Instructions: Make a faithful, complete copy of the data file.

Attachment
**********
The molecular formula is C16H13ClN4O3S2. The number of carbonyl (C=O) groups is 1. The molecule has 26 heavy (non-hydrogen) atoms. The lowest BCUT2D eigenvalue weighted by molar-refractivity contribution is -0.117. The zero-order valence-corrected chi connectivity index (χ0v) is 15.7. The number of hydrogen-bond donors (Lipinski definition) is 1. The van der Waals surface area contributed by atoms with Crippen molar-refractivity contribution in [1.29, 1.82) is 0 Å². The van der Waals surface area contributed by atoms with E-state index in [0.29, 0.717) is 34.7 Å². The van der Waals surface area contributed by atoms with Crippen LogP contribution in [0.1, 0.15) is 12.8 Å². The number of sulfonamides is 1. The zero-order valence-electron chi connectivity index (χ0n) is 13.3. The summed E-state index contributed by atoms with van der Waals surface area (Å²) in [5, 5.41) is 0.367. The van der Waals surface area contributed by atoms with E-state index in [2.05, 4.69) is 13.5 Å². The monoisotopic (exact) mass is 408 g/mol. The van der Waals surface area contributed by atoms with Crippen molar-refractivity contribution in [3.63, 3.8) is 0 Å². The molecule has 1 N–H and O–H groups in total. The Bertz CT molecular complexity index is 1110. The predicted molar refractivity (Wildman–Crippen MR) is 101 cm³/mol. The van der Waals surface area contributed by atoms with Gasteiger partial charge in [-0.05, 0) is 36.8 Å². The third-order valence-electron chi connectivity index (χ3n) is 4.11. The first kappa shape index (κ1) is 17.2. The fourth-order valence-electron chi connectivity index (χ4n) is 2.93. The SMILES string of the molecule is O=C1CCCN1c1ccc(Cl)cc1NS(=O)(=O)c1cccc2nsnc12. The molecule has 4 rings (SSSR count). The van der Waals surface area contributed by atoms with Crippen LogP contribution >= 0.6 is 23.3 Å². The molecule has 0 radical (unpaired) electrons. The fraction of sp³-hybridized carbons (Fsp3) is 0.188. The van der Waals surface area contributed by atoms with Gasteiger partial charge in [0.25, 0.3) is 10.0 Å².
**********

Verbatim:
The molecular formula is C16H13ClN4O3S2. The number of carbonyl (C=O) groups is 1. The molecule has 26 heavy (non-hydrogen) atoms. The lowest BCUT2D eigenvalue weighted by molar-refractivity contribution is -0.117. The zero-order valence-corrected chi connectivity index (χ0v) is 15.7. The number of hydrogen-bond donors (Lipinski definition) is 1. The van der Waals surface area contributed by atoms with Crippen molar-refractivity contribution in [1.29, 1.82) is 0 Å². The van der Waals surface area contributed by atoms with E-state index in [0.29, 0.717) is 34.7 Å². The van der Waals surface area contributed by atoms with Crippen LogP contribution in [0.1, 0.15) is 12.8 Å². The number of sulfonamides is 1. The zero-order valence-electron chi connectivity index (χ0n) is 13.3. The summed E-state index contributed by atoms with van der Waals surface area (Å²) in [5, 5.41) is 0.367. The van der Waals surface area contributed by atoms with E-state index in [2.05, 4.69) is 13.5 Å². The monoisotopic (exact) mass is 408 g/mol. The van der Waals surface area contributed by atoms with Crippen molar-refractivity contribution in [3.63, 3.8) is 0 Å². The molecule has 1 N–H and O–H groups in total. The Bertz CT molecular complexity index is 1110. The predicted molar refractivity (Wildman–Crippen MR) is 101 cm³/mol. The van der Waals surface area contributed by atoms with Gasteiger partial charge in [-0.05, 0) is 36.8 Å². The third-order valence-electron chi connectivity index (χ3n) is 4.11. The first kappa shape index (κ1) is 17.2. The fourth-order valence-electron chi connectivity index (χ4n) is 2.93. The SMILES string of the molecule is O=C1CCCN1c1ccc(Cl)cc1NS(=O)(=O)c1cccc2nsnc12. The molecule has 4 rings (SSSR count). The van der Waals surface area contributed by atoms with Crippen LogP contribution >= 0.6 is 23.3 Å². The molecule has 0 radical (unpaired) electrons. The fraction of sp³-hybridized carbons (Fsp3) is 0.188. The van der Waals surface area contributed by atoms with Gasteiger partial charge in [0.25, 0.3) is 10.0 Å².